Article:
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I have the discrete integration filters:

$$y(n) = Ax(n) + By(n−p) , \text{$A$, $B$ real constants, $p$ positive integer}$$

EDIT: in the initial version of this question I focussed only on the case $A=B=p=1$

I want to apply it on an array representing an impulse signal [1, 0, 0, 0, 0, 0] (assuming $x(n) = y(n) = 0$ for every $n < 0$)

In the imperative style, using Python, I would write:

>>> x = [0]*5
>>> y = [0]*5
>>> impulse = [1]+[0]*5

>>> for i in impulse:
...   x += [i]
...   y += [i+y[-1]]
... 

>>> x
[0, 0, 0, 0, 0, 1, 0, 0, 0, 0, 0]
>>> y
[0, 0, 0, 0, 0, 1, 1, 1, 1, 1, 1]

How can I obtain the same result with Mathematica? I saw the FoldList and MovingMap functions that had some potential to solve similar problems. But they seem to work only on one list, and I wasn't able to make them use both the $x$ and $y$ lists at the same time.

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Pardon me if this is wildly off base, but is this useful?

RecurrenceFilter[{{1, 0, -B}, {A}}, {0, 0, 0, 0, 0, 1, 0, 0, 0, 0, 0}]
{0, 0, 0, 0, 0, A, 0, A B, 0, A B^2, 0}

From the Wolfram Language documentation:

RecurrenceFilter[{α,β},x] gives the response $y$ to the causal input $x$ by solving the recurrence equation:

$$\alpha_1 y_n + ... \alpha_i y_{n-i} = \beta_1 x_n + ... + \beta_j x_{n-j}$$

for $n$ from $1$ to $Length[x]$, where $i$ is $Length[α]$ and $j$ is $Length[β]$.

rf[n_, p_] :=
 RecurrenceFilter[{Append[UnitVector[p, 1], -B], {A}}, UnitVector[n + 6, 6]]

rf[5, 2]

rf[8, 3]
{0, 0, 0, 0, 0, A, 0, A B, 0, A B^2, 0}

{0, 0, 0, 0, 0, A, 0, 0, A B, 0, 0, A B^2, 0, 0}
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  • $\begingroup$ Thanks for the help, Mr. Wizard. Could you elaborate a little on how RecurrenceFilter works? In particular, I don't how you plug the $p$ delay? $\endgroup$ – Sylvain Leroux Dec 7 '19 at 17:24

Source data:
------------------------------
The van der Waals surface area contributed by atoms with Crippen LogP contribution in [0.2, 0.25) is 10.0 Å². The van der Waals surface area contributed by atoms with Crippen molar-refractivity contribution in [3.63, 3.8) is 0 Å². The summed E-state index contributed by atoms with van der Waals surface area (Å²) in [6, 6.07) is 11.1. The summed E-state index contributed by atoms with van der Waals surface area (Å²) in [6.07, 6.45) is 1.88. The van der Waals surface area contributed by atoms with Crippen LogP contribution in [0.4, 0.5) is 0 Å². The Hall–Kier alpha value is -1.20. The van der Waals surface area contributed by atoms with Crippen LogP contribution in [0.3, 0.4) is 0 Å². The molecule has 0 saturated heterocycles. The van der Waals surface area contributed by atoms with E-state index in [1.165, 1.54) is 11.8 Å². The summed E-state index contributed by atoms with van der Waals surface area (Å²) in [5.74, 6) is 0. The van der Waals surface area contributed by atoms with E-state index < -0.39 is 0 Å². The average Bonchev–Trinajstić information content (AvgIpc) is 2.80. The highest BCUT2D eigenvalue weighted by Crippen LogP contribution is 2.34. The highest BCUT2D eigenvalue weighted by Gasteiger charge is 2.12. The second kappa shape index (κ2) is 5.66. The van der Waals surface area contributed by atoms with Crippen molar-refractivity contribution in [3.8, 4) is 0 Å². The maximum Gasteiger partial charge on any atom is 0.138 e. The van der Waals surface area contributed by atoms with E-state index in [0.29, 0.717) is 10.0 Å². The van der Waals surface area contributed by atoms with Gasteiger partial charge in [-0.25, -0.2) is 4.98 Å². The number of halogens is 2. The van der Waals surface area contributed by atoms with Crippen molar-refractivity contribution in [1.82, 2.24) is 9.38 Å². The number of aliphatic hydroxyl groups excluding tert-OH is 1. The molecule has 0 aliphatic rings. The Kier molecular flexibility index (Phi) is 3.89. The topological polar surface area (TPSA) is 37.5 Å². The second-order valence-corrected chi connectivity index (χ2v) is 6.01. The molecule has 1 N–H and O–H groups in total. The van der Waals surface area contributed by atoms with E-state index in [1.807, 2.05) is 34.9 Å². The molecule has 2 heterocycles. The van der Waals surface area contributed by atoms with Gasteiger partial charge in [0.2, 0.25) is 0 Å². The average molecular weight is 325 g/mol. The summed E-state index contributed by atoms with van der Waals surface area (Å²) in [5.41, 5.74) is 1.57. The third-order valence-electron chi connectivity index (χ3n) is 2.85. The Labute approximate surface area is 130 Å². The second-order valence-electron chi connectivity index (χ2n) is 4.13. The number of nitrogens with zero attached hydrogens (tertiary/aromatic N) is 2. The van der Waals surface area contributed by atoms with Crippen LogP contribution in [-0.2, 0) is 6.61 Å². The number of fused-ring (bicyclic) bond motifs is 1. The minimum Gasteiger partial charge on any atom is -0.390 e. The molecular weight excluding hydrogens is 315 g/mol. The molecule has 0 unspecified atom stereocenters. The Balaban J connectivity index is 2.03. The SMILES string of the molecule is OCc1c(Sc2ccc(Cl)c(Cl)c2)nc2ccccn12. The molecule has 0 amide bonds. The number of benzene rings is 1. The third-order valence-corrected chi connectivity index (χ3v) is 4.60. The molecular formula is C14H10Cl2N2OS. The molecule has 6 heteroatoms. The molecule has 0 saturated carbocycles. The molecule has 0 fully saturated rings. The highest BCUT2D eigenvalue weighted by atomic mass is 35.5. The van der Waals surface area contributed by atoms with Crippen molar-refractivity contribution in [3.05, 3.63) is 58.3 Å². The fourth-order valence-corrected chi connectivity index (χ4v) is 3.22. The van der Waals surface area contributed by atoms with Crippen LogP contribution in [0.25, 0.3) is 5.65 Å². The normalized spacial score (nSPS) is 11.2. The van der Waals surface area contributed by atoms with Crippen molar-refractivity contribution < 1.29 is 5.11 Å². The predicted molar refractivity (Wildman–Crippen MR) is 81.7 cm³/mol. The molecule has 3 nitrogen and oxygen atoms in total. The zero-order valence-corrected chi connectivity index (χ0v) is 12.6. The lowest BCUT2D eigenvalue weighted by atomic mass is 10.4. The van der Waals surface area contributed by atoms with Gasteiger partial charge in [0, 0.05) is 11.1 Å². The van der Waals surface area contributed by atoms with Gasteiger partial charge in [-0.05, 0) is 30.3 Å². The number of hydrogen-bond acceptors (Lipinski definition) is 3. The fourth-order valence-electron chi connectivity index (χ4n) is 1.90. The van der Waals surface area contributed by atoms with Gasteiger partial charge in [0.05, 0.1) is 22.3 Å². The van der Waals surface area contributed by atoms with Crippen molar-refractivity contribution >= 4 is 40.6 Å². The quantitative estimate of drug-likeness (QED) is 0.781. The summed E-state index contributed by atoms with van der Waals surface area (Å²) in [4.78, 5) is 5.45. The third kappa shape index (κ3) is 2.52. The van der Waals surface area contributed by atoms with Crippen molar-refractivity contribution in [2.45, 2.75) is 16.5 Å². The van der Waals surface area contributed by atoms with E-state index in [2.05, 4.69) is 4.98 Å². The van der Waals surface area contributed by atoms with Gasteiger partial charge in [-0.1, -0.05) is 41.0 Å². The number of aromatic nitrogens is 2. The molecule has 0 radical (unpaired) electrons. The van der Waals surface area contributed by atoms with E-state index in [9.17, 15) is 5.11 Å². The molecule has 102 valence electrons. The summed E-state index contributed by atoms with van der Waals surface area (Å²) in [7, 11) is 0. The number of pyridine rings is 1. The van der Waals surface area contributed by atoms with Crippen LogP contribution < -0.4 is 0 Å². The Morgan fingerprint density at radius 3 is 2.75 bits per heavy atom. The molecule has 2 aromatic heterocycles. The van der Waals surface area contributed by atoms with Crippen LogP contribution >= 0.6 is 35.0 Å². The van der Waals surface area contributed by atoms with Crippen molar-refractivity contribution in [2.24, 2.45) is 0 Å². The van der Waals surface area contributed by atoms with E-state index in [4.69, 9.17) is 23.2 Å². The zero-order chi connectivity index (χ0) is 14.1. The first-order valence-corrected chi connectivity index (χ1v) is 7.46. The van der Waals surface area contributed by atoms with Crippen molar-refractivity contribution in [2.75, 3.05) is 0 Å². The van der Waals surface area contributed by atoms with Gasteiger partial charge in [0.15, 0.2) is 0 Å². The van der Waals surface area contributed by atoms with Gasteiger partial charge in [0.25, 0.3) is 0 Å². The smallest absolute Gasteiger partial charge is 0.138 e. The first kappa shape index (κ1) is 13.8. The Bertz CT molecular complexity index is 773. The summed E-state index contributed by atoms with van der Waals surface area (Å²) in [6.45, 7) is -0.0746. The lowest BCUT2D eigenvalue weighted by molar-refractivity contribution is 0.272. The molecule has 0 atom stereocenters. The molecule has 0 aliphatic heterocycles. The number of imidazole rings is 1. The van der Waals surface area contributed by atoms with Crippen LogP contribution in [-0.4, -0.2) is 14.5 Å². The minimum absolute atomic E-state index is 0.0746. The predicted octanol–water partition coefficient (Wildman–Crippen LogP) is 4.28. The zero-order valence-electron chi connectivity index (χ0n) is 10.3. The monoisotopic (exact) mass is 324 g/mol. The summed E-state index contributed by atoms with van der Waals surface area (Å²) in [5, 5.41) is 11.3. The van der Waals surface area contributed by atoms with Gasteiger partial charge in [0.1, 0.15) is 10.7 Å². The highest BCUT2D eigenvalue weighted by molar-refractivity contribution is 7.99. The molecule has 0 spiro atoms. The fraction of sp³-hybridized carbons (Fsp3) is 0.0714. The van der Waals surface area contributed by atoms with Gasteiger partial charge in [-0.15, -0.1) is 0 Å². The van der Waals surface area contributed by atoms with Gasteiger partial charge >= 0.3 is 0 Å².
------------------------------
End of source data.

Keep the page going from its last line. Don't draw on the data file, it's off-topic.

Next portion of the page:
• $\begingroup$ I took the liberty to edit the question to add a link and quote the relevant part of the doc. Feel free to revert that edit if you disagree. $\endgroup$ – Sylvain Leroux Dec 7 '19 at 18:50
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    $\begingroup$ @Sylvain I am glad this helped. Sorry that I wasn't around to answer the follow-up question, but I guess you figured that out yourself. The edit is fine. Thanks for the Accept. $\endgroup$ – Mr.Wizard Dec 8 '19 at 2:21
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x = ConstantArray[0, 5];
y = ConstantArray[0, 5];
impulse = Join[{1}, ConstantArray[0, 5]];
IntegrationFilter[A_, B_, p_, impulse_, xsart_, ystart_] := 
   RecurrenceFilter[
     {Join[{1}, Table[0, p - 1], {-B}], {A}}, 
      Join[xsart, impulse], 
      ystart
   ];

RecurrenceFilter ref : http://reference.wolfram.com/language/ref/RecurrenceFilter.html

IntegrationFilter[1, 0, 1, impulse, x, y]

{0, 0, 0, 0, 0, 1, 0, 0, 0, 0, 0}

IntegrationFilter[1, 1, 1, impulse, x, y]

{0, 0, 0, 0, 0, 1, 1, 1, 1, 1, 1}

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One way to solve this is to use the recursive definition directly along with the initial condition(s):

Clear[y, x]
y[n_] := y[n] = a x[[n]] + b y[n - 1];
y[0] = 0;

To use this, you would need to define x:

x = ConstantArray[0, 20]; x[[3]] = x[[4]] = 1;

To "run" the recursion for the first few entries:

y /@ Range[7]

{0, 0, a, a + a b, b (a + a b), b^2 (a + a b), b^3 (a + a b)}

You can increase the delay (your p parameter) straightforwardly by changing y[n-1] to y[n-2] (for example), but then you also need to add another initial condition (in this case, a value for y[1]). Thanks to @OkkesDulgerci for the simplification.

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  • $\begingroup$ y /@ Range@7 is sufficient. $\endgroup$ – OkkesDulgerci Dec 8 '19 at 19:55

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